I think my childhood was far more enjoyable, adventuresome and healthy than that of my children. And I feel guilty about this. I’m the parent, after all. On the other hand, our current culture makes it nearly impossible, legally, socially, and practically, to expose my kids to the same level of risk and freedom that I enjoyed…
The sound of children was a constant in my old neighborhood. Kids were everywhere outside, playing sports, racing bikes, chasing each other through back yards. Today, in a suburban neighborhood packed with kids, you can’t find a single one outside on most weekends. Even if I wanted to encourage my kids to disappear for a few hours, there’s no one for them to run around with.
I’m both saddened and chagrined at the fact that neither of my boys, ages 5 and 10, have ever climbed a tree, went creek walking or ran the neighborhood past dark. They’ve never played kick the can, toilet papered a house or swam in a pond.
About twelve years ago I took the train from Philadelphia to the little town of Media PA, and since it was a beautiful June evening I decided to walk the last five miles to my final destination rather than call a cab. I strolled through tree-lined neighborhoods where every house seemed to be well cared for, with big flower gardens and welcoming porches. I saw not a soul. The only sign of life was a blue flicker emanating from the houses, the flicker of TV sets. It was one of the oddest experiences of my life, feeling utterly alone in a pretty, prosperous, middle-class town of 5,500 people.
As I walked I imagined that all humanity had been suddenly wiped out leaving the buildings intact, the way we had been told neutron bombs were supposed to work, and that I was the last man alive; totally creeped myself out. I think it was the beginning of my distaste for TV, though it would take me another ten years to finally pull the plug.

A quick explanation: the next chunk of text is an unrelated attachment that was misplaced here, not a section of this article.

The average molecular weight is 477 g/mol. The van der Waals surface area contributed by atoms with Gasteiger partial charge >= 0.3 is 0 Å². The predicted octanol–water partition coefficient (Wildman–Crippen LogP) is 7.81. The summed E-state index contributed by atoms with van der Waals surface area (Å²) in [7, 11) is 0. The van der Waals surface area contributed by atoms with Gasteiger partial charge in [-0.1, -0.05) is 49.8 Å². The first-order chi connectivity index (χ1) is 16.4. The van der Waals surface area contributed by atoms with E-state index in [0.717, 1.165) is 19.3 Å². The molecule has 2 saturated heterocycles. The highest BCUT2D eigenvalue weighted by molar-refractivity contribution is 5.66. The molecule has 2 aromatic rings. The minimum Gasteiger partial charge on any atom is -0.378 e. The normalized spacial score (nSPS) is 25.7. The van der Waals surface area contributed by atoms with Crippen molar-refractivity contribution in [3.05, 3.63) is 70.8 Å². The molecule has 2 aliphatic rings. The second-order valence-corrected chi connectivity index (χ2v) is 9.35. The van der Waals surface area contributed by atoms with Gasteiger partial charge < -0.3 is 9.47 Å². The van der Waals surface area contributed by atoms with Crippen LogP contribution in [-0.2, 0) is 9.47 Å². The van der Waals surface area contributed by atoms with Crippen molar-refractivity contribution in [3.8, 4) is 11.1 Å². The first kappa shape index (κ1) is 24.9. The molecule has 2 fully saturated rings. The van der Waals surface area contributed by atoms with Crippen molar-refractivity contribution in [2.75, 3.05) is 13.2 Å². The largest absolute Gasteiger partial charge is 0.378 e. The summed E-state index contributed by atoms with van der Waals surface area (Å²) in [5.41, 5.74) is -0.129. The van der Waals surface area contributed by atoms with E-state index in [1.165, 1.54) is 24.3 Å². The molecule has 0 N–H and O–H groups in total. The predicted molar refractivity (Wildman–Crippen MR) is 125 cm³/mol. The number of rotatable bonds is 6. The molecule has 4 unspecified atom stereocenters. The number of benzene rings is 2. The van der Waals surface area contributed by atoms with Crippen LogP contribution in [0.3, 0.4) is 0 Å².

But as Warden points out it is not only TV (and video games), but also the nature of parenting. Even though crime today is much lower than in the 90s, we also live in a lower-trust society. Parents are supposed to be omnipresent, everyone is worried about getting sued, risks are mitigated out of existence.
Maybe the neglect was not what it seemed, when we were kids we were not directly supervised, but our parents must have assumed some neighborhood adult was in earshot in case there was ever trouble, and that that adult had more or less the same values they did.
I guess you can’t assume that any more.
A couple of times I’ve caught myself lecturing my friends’ kids about proper safety when skating or sledding, because that is just what you do nowadays. Children having unsupervised fun? BE WATCHFUL! BE ANXIOUS! Yet I can never recall any adult ever caring whether I skinned my knees, got soaking wet, got in a fight, or didn’t wear sunscreen.
I’m grateful for all the benign neglect I received from my parents, though looking back I’d have preferred that they had imposed more limits on one thing: how much TV I was allowed to watch.